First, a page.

Medigap: How to Choose a Medicare Supplement Plan
Millions of Americans have Medicare but they are unsure how Medicare Supplements work. Or, they stall on learning more about it only to realize it may benefit them. By then they are stuck with a permanent fine for enrolling late!
We’re going to tell you exactly what you need to know in order to decide if you need Medicare Supplements, a product often called Medigap.
When you first enroll in Medicare, you can decide if you want Original Medicare (Part A and Part B) or Medicare Advantage (Part C). You can’t have both. Medicare Advantage is simply the private form of Medicare, but not necessarily a more expensive option. Compare prices with an agent to see which is better for you.
If you opt for Original Medicare, you can buy Medicare Supplement Insurance (also called Medigap), which helps pay for many out-of-pocket expenses.
Regulated by Federal and State Laws
One good thing about Medigap policies is that they are all regulated by federal and state laws to protect consumers. All the Medicare Supplement Insurance plans are identified by letters. Different letters offer different things.
A & B are original Medicare, C is private Medicare, D is Prescription drug plan and so on (see graph below). All plans under a letter must offer the same core benefits as others in the same category, but some plans will have other benefits on top of the basics. When you speak with an agent, ask how the plans he/she is comparing for you differ from one another.
Not all health insurance companies sell Medigap policies. If they do, they are not required to offer every plan (or every letter). However, if a company offers a Medigap plan, it must offer Medigap Plan A. They must offer C and F if they offer any plan.
Is Medicare Coverage Free?
No, in 2020, average monthly premiums for Medicare Part B were $144.60 or higher, depending on income. You also have a deductible and coinsurance for Part A and Part B. A Medigap plan may help pay for these additional costs.
If you are unable to pay for coverage, the state may help you with the cost. You’d need to contact your local health and human services for assistance applying. Your coverage would work just like anyone else’s Medicare plan.
Is Prescription Drug Coverage Included in Medicare?
For Medicare Advantage members, your drug plan is included in your coverage (Part C, which is a combination of Part A, Part B and Part D).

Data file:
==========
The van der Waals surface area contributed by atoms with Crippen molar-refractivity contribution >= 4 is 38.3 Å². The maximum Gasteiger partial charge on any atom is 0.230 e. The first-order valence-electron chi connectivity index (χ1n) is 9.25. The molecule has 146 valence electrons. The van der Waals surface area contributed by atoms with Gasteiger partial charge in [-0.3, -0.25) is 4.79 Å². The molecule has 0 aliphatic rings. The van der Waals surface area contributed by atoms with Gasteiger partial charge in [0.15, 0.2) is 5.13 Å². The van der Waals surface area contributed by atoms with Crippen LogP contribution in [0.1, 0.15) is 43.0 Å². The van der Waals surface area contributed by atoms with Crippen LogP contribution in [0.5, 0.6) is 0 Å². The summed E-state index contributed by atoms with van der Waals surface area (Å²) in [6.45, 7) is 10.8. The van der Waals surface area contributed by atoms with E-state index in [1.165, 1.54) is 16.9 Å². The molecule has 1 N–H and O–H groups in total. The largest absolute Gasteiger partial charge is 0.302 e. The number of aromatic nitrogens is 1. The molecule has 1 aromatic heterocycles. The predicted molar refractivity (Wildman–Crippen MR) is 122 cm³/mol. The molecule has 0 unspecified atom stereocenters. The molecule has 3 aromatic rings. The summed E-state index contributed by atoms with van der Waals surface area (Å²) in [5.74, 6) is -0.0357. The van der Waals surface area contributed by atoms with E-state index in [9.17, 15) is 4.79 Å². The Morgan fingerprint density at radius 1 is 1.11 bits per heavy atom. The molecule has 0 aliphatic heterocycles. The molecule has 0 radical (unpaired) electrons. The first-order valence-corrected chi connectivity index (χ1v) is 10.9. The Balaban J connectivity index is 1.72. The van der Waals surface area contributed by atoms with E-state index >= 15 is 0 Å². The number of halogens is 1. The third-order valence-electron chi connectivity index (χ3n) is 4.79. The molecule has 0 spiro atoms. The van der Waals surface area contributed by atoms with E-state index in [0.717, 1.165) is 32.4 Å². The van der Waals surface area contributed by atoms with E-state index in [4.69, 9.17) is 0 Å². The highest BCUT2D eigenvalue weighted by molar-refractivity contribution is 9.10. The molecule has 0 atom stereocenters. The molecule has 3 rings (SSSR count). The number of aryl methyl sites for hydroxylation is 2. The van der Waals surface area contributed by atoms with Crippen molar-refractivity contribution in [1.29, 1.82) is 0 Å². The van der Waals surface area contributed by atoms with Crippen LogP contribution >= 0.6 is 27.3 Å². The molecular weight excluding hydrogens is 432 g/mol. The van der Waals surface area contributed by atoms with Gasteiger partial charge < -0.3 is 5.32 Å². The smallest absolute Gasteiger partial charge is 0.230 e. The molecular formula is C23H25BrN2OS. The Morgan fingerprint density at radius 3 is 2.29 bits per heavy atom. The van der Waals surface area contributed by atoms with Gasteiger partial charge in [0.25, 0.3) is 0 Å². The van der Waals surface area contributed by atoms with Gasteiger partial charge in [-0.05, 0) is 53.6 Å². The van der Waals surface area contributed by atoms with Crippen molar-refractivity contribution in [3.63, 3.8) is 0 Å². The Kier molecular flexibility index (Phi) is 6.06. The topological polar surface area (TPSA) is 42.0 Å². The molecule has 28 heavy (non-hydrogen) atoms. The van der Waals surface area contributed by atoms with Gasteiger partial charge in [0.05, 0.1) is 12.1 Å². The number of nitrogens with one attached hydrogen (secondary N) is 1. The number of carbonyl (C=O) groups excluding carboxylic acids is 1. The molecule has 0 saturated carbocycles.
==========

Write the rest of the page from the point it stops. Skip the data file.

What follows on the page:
If you are an Original Medicare member and want prescription drug coverage, you must choose a Medicare Prescription Drug Plan (Part D) and pay a monthly premium.
Medicare Part D is the only option for a prescription drug plan. You need to choose this if you want coverage for your prescription medications. If you do not choose it when you first sign up for Medicare, you’ll be fined for joining later on. You’ll have to pay this penalty charge for as long as you have Medicare Part D.
What Is Medicare Part C?
Medicare Part C is Medicare Advantage, the private alternative to Original Medicare. It replaces Medicare Part A and B
How Many Medigap Plans Are There?
In most states there are 10 Medigap Plans and each one covers different things. In some states, Plans F and G also offer a high-deductible plan. The option allows Medicare recipients to pay up to the deductible amount ($2,340 in 2020) before the policy begins to cover visits and services.
Plans C and F are not available to new Medicare recipients.
Plans K and L pay 100% of covered services after you meet out-of-pocket limits and pay your annual Part B deductible ($198 in 2020).
Plan N pays 100% of Part B coinsurance, except copays up to $20 and emergency room visits up to $50 (if you are not admitted).
The Following States Standardize Medigap Plans Differently:
Massachusetts, Minnesota and Wisconsin offer each medigap plan but with different coverages. It’s best to speak with a trusted agent if you’re shopping for Medicare Supplements.
New Medicare Regulations Starting January 2020
Medigap plans sold to people on or after January 2020 will not cover the Part B deductible.
Plans C and F are not available to new Medicare recipients who enrolled January 1, 2020 or later.
Can I get Medicare Advantage (Part C) and Medicare Prescription Drug (Plan D)?
No, if your Medicare Advantage Plan includes prescription drug coverage and you join a Medicare Prescription Drug Plan (Part D), you’ll go back to Original Medicare.
What Are My Drug Coverage Choices?
It can be confusing finding the right Medicare formula to fit your needs at the most reasonable price. It’s always a good idea to do some research, to familiarize yourself with how Medicare works and to see your options. Then, speak with a trusted agent who can help guide you through the buying process.
Some people have other forms of prescription drug coverage. For example, they may have drug coverage from an employer, union or some other source. If you have another plan, it’s important to see how these drug programs work with one another, where they overlap and where they leave gaps.
Medicare Drug Coverage Cost
When you elect a medicare drug coverage plan (Part D), you will have these expenses:
- Yearly deductible
- Copayments or coinsurance
- Cost if you pay a late enrollment penalty (which lasts as long as you have your plan).
People’s rates vary for Part D coverage because everyone takes different medications. Your costs will vary according to which pharmacy you use (some plans require that you use in-network pharmacies). Your medication may or may not be in a plan’s formulary. If it is not, you will pay more for your medication. The plan you choose will also differ in price compared with another plan.
There is a plan called Extra Help that helps lower-income Medicare recipients pay Medicare Part D expenses. To find out if you qualify contact your local health and human services department or contact Medicare directly.
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